Defense Witnesses In Assange's Extradition Trial Counter Key Prosecution Lie About US Solitary Confinement
“[It is] very difficult to talk through [cell] doors,” attorney Yancey Ellis shared. One almost has to “scream at the top of their lungs.”
Prosecutors in WikiLeaks founder Julian Assange’s extradition trial have consistently maintained he would be able to talk through the doors or windows of his cell if he was held in solitary confinement—or what the Bureau of Prisons refers to as “administrative segregation.”
“Typically, there are several inmates in administrative segregation,” Gordon Kromberg, assistant United States attorney for the Eastern District of Virginia told the court in a declaration in support of extradition. “Inmates in administrative segregation are able to speak to one other through the doors and windows of their cells.”
Kromberg makes this claim a second time. “Even in administrative segregation, Assange would be able to communicate with other inmates through the doors and windows of his cell.”
But on September 28, Judge Vanessa Baraitser heard testimony from Yancey Ellis that exposed this as a terrible lie.
The defense and prosecution agree Assange will be held at the Alexandria Detention Center (ADC) if he is extradited. The unit he is most likely to be held in is called the “X block” or “1X.”
Ellis, an attorney who has represented numerous defendants jailed at the ADC, was asked by Edward Fitzgerald, Assange’s defense attorney, whether Assange would be able to “associate with other prisoners.”
As Ellis put it, “The short answer is not really.” The point of “administrative segregation” is to keep a detainee away from all other detainees. Most likely Assange would be in his cell 22 hours a day.
“[It is] very difficult to talk through those doors,” Ellis shared. He previously tried to communicate through those doors in the X block. One almost has to “scream at the top of their lungs.”
The statement to the court from Ellis was even more clear. “While this is technically true, it is practically impossible. In 1X ADSEG the cell doors are made of thick steel and the ‘windows’ are a transparent, thick plexiglass material with no slots or holes.”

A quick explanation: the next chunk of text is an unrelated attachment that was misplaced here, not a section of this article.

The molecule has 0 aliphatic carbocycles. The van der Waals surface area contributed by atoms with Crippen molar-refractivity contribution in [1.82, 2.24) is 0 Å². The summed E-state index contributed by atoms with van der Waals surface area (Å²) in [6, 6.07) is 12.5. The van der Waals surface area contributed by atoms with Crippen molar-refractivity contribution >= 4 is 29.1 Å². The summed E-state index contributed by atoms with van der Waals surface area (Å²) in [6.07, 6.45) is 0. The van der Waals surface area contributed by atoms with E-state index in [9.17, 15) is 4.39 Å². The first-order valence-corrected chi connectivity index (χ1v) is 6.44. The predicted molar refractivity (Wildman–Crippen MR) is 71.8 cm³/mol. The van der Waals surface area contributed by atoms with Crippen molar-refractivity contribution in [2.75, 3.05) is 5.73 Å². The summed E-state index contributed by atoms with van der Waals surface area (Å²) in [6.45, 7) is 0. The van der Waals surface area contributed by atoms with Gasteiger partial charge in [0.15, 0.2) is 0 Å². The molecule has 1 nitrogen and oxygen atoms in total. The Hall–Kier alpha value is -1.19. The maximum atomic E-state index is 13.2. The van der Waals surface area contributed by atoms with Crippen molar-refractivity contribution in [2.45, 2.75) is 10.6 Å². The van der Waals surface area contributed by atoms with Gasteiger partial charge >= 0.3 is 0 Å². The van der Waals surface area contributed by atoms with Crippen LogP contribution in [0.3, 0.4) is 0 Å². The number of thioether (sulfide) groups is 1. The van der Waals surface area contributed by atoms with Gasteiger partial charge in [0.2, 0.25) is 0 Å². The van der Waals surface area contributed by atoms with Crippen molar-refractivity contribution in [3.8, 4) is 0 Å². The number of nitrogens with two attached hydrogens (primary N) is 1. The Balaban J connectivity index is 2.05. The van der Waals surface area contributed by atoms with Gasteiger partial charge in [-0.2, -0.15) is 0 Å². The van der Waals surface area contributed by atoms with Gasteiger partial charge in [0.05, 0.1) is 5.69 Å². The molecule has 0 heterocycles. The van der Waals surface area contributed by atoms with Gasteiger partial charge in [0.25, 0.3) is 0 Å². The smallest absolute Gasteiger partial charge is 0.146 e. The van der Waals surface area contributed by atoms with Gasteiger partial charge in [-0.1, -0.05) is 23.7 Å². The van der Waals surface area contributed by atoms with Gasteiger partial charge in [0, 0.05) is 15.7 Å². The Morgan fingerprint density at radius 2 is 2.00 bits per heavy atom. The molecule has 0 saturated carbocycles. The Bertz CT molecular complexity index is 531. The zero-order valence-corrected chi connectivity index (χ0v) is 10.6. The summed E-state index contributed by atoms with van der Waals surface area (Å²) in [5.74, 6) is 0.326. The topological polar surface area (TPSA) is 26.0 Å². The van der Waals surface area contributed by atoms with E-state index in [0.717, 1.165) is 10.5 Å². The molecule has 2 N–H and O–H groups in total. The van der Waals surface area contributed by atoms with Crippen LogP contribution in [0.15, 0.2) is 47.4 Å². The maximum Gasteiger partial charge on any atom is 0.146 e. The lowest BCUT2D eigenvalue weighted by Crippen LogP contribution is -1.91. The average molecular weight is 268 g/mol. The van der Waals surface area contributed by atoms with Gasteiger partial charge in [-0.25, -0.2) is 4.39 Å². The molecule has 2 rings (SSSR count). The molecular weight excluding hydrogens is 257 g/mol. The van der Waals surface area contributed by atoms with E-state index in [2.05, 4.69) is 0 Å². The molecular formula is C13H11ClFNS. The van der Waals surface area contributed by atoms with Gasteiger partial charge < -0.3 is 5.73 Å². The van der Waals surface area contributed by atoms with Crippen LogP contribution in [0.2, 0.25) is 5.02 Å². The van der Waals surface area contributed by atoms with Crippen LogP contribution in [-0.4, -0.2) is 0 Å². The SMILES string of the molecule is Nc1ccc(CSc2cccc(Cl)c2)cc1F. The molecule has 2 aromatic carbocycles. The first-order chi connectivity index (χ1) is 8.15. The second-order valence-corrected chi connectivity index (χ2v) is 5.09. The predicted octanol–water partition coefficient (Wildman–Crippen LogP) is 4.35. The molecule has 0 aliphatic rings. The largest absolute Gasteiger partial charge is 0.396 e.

“I have tried to speak to my clients through these doors and it is very difficult, even when standing several inches away. I find it implausible that inmates could really communicate in this way, unless they constantly screamed at loud volumes. I would routinely have to ask for a deputy sheriff to open the cell’s food tray slot in order to be able to speak with a client,” Ellis added.
Kromberg’s lie about detainees communicating with one another is part of the U.S. government’s efforts to deceive a British court into believing Assange would not be subject to conditions of solitary confinement. However, as Ellis declared, “1X ADSEG unit is essentially the same as solitary confinement.”
Assange would be in one of the four-to-six cells in the unit. According to Ellis, “Each cell is a single-occupancy cell, less than approximately 50 square feet, and contains a sleeping area, a small sink, and a toilet. Meals are typically taken inside the inmate’s cell.”
He would have one-to-two hours out of his cell on any given day. This time outside of his cell may come at “very odd hours,” Ellis said.
“This is typically spent in the common area of the ADSEG unit, which may be about twice the square footage,” Ellis additionally shared. “Based on my experience, only one inmate in the ADSEG unit is permitted to be outside of his cell at one time. There is limited interaction with other ADSEG inmates during this time because their doors and food-tray slots are closed.”
Once again, it would be impossible for Assange to talk to any of the few detainees housed in the unit.